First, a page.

We use microeconomic theory to describe the inner workings of Constant Function Market Makers (CFMMs). We show that standard results from consumer theory apply in this new context, endowing us with powerful tools to characterize the optimal design of CFMMs. We employ them to analyze the externalities that traders and liquidity providers exert on each other when interacting through a CFMM. Liquidity providers reduce the execution costs by flattening the bonding curve on which trades are executed. Arbitrageurs impose an adverse selection cost on liquidity providers by unfavorably rebalancing their portfolio. We show that the strengths of these two externalities are pinned down by the curvature of the bonding curve and are inversely related to each other, thereby identifying the fundamental economic tradeoff that market designers have to address.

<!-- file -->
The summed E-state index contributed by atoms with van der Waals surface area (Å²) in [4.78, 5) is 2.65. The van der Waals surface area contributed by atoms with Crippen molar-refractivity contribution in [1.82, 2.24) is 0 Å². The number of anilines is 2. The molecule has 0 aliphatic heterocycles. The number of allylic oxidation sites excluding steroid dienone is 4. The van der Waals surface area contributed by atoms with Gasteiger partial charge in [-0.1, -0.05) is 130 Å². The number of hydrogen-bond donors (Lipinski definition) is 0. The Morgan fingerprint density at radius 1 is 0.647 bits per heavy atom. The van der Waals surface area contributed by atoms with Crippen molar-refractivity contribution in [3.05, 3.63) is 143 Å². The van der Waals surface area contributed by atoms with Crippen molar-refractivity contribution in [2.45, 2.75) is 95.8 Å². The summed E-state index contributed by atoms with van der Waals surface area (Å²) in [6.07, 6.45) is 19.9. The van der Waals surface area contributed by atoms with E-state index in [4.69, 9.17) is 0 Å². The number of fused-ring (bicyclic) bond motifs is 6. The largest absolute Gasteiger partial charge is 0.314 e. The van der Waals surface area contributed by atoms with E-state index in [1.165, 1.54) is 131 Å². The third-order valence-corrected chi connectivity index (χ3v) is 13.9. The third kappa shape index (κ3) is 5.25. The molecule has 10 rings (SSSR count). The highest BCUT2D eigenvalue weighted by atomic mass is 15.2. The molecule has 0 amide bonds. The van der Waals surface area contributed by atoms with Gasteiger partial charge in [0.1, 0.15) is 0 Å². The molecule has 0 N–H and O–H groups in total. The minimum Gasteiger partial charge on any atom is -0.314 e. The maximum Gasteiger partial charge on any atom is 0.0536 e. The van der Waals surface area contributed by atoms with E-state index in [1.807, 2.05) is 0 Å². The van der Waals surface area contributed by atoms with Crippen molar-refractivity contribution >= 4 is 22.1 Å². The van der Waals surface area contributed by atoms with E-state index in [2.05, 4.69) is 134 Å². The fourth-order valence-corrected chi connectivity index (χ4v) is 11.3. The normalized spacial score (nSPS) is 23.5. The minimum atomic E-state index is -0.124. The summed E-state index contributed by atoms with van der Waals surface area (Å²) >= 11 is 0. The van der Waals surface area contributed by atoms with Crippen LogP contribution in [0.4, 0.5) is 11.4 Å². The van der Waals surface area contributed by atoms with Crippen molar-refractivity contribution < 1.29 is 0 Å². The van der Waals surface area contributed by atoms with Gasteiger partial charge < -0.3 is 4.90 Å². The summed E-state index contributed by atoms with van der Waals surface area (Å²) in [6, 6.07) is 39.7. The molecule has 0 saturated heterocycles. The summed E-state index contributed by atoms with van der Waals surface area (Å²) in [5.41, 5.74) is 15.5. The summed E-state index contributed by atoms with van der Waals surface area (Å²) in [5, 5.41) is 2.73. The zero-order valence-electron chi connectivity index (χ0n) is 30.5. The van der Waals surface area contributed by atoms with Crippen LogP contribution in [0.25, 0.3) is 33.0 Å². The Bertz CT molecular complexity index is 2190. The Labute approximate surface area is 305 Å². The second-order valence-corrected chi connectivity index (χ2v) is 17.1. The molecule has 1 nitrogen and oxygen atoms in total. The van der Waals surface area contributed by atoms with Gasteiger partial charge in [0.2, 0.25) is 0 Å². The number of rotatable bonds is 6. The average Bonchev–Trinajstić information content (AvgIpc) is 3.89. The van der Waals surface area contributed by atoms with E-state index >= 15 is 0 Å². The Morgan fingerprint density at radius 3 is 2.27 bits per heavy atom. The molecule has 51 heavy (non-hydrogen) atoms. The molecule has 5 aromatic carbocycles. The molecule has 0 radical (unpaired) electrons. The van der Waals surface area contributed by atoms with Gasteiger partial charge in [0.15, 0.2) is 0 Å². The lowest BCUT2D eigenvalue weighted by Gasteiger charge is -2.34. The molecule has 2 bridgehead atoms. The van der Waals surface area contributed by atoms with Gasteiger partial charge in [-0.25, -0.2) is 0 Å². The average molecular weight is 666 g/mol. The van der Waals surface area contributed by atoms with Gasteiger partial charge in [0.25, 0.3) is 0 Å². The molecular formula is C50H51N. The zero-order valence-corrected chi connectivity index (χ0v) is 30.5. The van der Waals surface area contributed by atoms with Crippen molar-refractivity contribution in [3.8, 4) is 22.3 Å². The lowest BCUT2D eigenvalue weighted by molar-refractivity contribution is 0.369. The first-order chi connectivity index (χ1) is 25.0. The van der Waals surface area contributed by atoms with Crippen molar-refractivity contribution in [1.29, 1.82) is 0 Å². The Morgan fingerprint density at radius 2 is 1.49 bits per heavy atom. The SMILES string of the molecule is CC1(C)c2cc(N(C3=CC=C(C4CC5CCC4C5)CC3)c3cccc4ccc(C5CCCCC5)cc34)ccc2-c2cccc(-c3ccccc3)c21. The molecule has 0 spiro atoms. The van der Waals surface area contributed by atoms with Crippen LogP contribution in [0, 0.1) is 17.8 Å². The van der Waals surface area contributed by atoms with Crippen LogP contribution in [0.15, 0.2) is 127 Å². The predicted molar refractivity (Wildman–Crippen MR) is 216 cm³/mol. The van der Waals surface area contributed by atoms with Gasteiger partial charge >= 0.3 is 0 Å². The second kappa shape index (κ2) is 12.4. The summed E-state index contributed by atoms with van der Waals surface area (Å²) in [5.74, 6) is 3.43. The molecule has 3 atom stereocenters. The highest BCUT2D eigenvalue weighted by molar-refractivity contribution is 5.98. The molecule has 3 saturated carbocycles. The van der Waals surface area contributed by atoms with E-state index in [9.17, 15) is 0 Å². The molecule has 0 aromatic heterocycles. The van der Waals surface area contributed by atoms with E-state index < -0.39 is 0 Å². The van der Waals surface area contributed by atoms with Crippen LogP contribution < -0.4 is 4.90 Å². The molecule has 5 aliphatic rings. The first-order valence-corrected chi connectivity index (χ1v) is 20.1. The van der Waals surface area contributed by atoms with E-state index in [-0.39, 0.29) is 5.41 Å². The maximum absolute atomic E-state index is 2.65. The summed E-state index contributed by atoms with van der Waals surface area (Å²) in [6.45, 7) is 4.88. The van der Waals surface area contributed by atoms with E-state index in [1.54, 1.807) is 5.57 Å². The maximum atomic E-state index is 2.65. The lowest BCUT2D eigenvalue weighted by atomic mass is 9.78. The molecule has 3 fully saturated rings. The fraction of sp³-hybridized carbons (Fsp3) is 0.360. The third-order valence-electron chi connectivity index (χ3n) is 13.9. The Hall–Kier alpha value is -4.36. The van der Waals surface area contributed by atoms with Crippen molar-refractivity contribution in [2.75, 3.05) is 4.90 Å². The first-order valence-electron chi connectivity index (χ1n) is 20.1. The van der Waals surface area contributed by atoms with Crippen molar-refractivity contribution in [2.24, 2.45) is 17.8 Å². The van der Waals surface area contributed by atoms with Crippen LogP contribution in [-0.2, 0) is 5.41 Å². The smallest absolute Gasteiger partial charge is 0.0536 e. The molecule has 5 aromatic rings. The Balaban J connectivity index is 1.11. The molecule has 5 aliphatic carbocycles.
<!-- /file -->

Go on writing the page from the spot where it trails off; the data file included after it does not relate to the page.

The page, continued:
We provide an overview of the academic literature on Automated Market Makers for Decentralized Exchanges. Our review puts an emphasis on contributions from researchers in economics and finance. We cover papers that study the optimal design of Automated Market Makers. Then we discuss models that leverage the insights from the literature on two-sided markets to characterize the equilibrium size of liquidity pools and the incentives of liquidity providers. Finally, we review recent research on the interactions between Miner Extractible Value and Decentralized Exchanges.